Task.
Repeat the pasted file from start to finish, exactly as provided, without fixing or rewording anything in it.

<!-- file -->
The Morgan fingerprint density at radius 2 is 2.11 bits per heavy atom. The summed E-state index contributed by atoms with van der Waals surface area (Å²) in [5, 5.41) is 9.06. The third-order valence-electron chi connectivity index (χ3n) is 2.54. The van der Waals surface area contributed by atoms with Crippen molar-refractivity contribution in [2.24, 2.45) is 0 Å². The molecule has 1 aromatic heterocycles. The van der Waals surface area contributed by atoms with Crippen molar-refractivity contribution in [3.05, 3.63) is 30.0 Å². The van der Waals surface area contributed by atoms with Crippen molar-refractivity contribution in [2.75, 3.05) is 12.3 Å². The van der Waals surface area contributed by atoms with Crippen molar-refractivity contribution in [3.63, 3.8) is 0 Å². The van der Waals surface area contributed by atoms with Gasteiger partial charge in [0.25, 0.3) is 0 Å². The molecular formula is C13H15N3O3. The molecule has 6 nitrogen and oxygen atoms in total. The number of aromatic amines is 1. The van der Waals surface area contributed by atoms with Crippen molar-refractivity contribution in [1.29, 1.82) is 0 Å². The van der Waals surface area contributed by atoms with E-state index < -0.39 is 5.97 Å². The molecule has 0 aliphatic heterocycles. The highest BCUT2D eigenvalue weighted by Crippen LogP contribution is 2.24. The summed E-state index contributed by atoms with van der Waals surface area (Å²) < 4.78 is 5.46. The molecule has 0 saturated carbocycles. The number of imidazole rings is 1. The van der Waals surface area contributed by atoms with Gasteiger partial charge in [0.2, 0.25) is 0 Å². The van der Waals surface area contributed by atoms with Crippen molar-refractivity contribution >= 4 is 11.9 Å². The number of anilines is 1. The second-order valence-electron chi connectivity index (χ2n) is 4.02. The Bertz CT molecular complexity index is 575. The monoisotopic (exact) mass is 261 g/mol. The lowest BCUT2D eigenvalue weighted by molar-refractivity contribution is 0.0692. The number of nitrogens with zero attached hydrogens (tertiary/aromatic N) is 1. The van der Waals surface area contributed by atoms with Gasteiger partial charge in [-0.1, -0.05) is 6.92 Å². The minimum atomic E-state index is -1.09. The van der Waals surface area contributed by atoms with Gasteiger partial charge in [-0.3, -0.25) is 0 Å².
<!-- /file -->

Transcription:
The Morgan fingerprint density at radius 2 is 2.11 bits per heavy atom. The summed E-state index contributed by atoms with van der Waals surface area (Å²) in [5, 5.41) is 9.06. The third-order valence-electron chi connectivity index (χ3n) is 2.54. The van der Waals surface area contributed by atoms with Crippen molar-refractivity contribution in [2.24, 2.45) is 0 Å². The molecule has 1 aromatic heterocycles. The van der Waals surface area contributed by atoms with Crippen molar-refractivity contribution in [3.05, 3.63) is 30.0 Å². The van der Waals surface area contributed by atoms with Crippen molar-refractivity contribution in [2.75, 3.05) is 12.3 Å². The van der Waals surface area contributed by atoms with Crippen molar-refractivity contribution in [3.63, 3.8) is 0 Å². The van der Waals surface area contributed by atoms with Gasteiger partial charge in [0.25, 0.3) is 0 Å². The molecular formula is C13H15N3O3. The molecule has 6 nitrogen and oxygen atoms in total. The number of aromatic amines is 1. The van der Waals surface area contributed by atoms with Crippen molar-refractivity contribution in [1.29, 1.82) is 0 Å². The van der Waals surface area contributed by atoms with E-state index < -0.39 is 5.97 Å². The molecule has 0 aliphatic heterocycles. The highest BCUT2D eigenvalue weighted by Crippen LogP contribution is 2.24. The summed E-state index contributed by atoms with van der Waals surface area (Å²) < 4.78 is 5.46. The molecule has 0 saturated carbocycles. The number of imidazole rings is 1. The van der Waals surface area contributed by atoms with Gasteiger partial charge in [0.2, 0.25) is 0 Å². The van der Waals surface area contributed by atoms with Crippen molar-refractivity contribution >= 4 is 11.9 Å². The number of anilines is 1. The second-order valence-electron chi connectivity index (χ2n) is 4.02. The Bertz CT molecular complexity index is 575. The monoisotopic (exact) mass is 261 g/mol. The lowest BCUT2D eigenvalue weighted by molar-refractivity contribution is 0.0692. The number of nitrogens with zero attached hydrogens (tertiary/aromatic N) is 1. The van der Waals surface area contributed by atoms with Gasteiger partial charge in [-0.1, -0.05) is 6.92 Å². The minimum atomic E-state index is -1.09. The van der Waals surface area contributed by atoms with Gasteiger partial charge in [-0.3, -0.25) is 0 Å².